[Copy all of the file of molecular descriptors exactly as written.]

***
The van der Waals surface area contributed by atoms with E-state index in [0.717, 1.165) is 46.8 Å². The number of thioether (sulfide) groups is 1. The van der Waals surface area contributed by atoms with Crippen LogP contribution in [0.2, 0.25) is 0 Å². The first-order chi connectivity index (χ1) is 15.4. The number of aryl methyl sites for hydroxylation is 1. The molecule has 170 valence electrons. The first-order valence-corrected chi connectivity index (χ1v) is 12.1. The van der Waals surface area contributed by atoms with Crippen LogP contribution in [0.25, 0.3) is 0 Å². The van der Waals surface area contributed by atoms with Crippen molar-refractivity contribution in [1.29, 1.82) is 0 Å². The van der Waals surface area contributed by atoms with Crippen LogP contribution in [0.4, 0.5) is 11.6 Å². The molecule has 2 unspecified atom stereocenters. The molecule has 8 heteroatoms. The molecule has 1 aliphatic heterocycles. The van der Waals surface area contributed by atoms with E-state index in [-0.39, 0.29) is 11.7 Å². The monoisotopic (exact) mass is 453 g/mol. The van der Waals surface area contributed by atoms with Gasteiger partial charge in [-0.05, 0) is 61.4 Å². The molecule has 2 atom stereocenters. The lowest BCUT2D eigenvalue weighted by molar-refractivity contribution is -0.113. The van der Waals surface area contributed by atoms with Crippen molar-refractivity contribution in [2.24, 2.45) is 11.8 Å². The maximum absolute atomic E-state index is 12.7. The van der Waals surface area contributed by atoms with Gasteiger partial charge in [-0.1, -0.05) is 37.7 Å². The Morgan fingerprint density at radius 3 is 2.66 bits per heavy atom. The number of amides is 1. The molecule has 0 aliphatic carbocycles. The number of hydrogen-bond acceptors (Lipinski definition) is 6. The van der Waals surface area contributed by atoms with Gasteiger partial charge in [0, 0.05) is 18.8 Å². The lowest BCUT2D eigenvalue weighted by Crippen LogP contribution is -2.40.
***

The van der Waals surface area contributed by atoms with E-state index in [0.717, 1.165) is 46.8 Å². The number of thioether (sulfide) groups is 1. The van der Waals surface area contributed by atoms with Crippen LogP contribution in [0.2, 0.25) is 0 Å². The first-order chi connectivity index (χ1) is 15.4. The number of aryl methyl sites for hydroxylation is 1. The molecule has 170 valence electrons. The first-order valence-corrected chi connectivity index (χ1v) is 12.1. The van der Waals surface area contributed by atoms with Crippen LogP contribution in [0.25, 0.3) is 0 Å². The van der Waals surface area contributed by atoms with Crippen molar-refractivity contribution in [1.29, 1.82) is 0 Å². The van der Waals surface area contributed by atoms with Crippen LogP contribution in [0.4, 0.5) is 11.6 Å². The molecule has 2 unspecified atom stereocenters. The molecule has 8 heteroatoms. The molecule has 1 aliphatic heterocycles. The van der Waals surface area contributed by atoms with E-state index in [-0.39, 0.29) is 11.7 Å². The monoisotopic (exact) mass is 453 g/mol. The van der Waals surface area contributed by atoms with Gasteiger partial charge in [-0.05, 0) is 61.4 Å². The molecule has 2 atom stereocenters. The lowest BCUT2D eigenvalue weighted by molar-refractivity contribution is -0.113. The van der Waals surface area contributed by atoms with Crippen molar-refractivity contribution in [2.24, 2.45) is 11.8 Å². The maximum absolute atomic E-state index is 12.7. The van der Waals surface area contributed by atoms with Gasteiger partial charge in [-0.1, -0.05) is 37.7 Å². The Morgan fingerprint density at radius 3 is 2.66 bits per heavy atom. The number of amides is 1. The molecule has 0 aliphatic carbocycles. The number of hydrogen-bond acceptors (Lipinski definition) is 6. The van der Waals surface area contributed by atoms with Gasteiger partial charge in [0, 0.05) is 18.8 Å². The lowest BCUT2D eigenvalue weighted by Crippen LogP contribution is -2.40.